US Coins

Market Analysis: When a planchet defect is not unusual

The 1793 Liberty Cap, Left half cent is in demand as a one-year type and the first representative of the denomination struck for circulation. 

Collectors can be a bit more forgiving with some problems for early U.S. coins, especially for copper half cents and large cents. Heritage offered a 1793 Liberty Cap half cent graded Extremely Fine 40 by Professional Coin Grading Service and listed as Cohen 1 in American Half Cents, the Little Half Sisters, which die studies indicate is the first die pair used to strike half cents.

It realized $12,600 at Heritage’s Summer Florida United Numismatists auction in Orlando July 11. 

It has solid details and a nice chocolate brown color, but Heritage notes planchet flaws on each side, writing, “The obverse has a line of lamination from the nose to the border, and the reverse has a patch of lamination inside the lower right part of the wreath.”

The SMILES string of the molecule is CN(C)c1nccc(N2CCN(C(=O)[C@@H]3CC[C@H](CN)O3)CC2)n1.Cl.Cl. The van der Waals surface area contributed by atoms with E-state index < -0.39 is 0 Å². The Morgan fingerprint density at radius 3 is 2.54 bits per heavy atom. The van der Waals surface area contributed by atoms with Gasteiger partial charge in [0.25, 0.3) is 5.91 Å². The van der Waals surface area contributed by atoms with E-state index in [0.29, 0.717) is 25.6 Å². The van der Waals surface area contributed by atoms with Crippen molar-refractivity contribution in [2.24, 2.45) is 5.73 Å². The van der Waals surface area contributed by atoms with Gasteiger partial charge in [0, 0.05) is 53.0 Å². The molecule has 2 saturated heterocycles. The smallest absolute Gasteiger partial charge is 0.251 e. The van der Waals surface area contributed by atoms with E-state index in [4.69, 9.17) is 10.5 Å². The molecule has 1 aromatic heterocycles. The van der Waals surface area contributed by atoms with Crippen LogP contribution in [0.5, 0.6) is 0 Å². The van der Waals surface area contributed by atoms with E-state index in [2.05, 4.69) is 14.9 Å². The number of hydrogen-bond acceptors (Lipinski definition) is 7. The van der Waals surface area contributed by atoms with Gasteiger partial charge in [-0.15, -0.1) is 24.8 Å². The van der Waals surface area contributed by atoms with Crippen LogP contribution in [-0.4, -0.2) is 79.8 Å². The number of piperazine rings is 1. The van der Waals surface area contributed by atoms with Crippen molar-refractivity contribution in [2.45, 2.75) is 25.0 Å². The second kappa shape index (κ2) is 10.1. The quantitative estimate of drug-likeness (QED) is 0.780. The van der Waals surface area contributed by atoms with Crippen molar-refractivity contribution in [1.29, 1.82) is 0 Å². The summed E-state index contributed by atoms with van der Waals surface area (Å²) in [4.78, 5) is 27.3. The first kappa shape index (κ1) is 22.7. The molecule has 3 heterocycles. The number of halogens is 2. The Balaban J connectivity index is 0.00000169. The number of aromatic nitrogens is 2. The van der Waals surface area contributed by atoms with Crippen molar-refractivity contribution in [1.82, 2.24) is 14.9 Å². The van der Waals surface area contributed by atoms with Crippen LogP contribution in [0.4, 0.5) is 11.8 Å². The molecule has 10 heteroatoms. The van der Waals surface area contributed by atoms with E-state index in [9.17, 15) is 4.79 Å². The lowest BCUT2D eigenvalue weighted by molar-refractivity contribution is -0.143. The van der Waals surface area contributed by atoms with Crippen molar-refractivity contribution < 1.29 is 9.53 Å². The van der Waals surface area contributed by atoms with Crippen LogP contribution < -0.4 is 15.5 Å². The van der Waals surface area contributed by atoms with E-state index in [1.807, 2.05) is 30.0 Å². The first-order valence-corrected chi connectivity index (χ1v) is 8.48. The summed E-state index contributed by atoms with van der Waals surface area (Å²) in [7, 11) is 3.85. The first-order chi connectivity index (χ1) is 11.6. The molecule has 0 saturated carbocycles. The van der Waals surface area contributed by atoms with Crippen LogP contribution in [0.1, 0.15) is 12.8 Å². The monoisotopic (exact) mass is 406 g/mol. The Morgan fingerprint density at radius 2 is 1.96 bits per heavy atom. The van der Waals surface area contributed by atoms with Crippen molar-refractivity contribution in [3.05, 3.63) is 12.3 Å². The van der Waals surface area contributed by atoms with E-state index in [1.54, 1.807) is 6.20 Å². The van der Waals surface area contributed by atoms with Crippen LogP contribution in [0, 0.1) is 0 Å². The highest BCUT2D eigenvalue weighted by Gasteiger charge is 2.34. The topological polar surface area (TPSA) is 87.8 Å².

PCGS defines a lamination as “a planchet defect originating when a portion of the coin metal separates from itself due to impurities or internal stresses,” adding, “Lamination flaws occur primarily when foreign materials or gas oxide become trapped within the planchet.”

PCGS will not grade a coin with a peeling lamination since the metal could become detached from the coin during the sealing process, but grading services can be more forgiving for established planchet defects on early copper U.S. coins, since collectors expect them to a certain extent. 

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